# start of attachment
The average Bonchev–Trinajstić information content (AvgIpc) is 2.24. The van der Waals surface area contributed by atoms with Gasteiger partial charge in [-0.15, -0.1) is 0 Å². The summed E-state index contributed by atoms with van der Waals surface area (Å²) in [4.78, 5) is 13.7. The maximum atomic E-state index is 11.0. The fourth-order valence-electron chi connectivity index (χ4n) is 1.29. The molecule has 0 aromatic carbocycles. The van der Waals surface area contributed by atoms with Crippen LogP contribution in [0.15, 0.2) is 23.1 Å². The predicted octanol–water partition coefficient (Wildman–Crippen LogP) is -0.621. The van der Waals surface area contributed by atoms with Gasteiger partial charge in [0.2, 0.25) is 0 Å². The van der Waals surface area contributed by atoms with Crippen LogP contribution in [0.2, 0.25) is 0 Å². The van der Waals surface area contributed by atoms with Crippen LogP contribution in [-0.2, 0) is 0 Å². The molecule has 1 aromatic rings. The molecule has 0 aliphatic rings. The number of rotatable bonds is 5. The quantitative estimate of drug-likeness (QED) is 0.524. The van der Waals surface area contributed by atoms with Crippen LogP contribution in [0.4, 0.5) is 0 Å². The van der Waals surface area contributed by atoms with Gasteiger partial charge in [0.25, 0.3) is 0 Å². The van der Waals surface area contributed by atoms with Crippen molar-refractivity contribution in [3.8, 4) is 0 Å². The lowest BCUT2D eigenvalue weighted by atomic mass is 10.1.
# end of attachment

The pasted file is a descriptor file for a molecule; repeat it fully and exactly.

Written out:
The average Bonchev–Trinajstić information content (AvgIpc) is 2.24. The van der Waals surface area contributed by atoms with Gasteiger partial charge in [-0.15, -0.1) is 0 Å². The summed E-state index contributed by atoms with van der Waals surface area (Å²) in [4.78, 5) is 13.7. The maximum atomic E-state index is 11.0. The fourth-order valence-electron chi connectivity index (χ4n) is 1.29. The molecule has 0 aromatic carbocycles. The van der Waals surface area contributed by atoms with Crippen LogP contribution in [0.15, 0.2) is 23.1 Å². The predicted octanol–water partition coefficient (Wildman–Crippen LogP) is -0.621. The van der Waals surface area contributed by atoms with Gasteiger partial charge in [0.2, 0.25) is 0 Å². The van der Waals surface area contributed by atoms with Crippen LogP contribution in [0.2, 0.25) is 0 Å². The van der Waals surface area contributed by atoms with Crippen LogP contribution in [-0.2, 0) is 0 Å². The molecule has 1 aromatic rings. The molecule has 0 aliphatic rings. The number of rotatable bonds is 5. The quantitative estimate of drug-likeness (QED) is 0.524. The van der Waals surface area contributed by atoms with Crippen LogP contribution in [0.4, 0.5) is 0 Å². The van der Waals surface area contributed by atoms with Gasteiger partial charge in [0.25, 0.3) is 0 Å². The van der Waals surface area contributed by atoms with Crippen molar-refractivity contribution in [3.8, 4) is 0 Å². The lowest BCUT2D eigenvalue weighted by atomic mass is 10.1.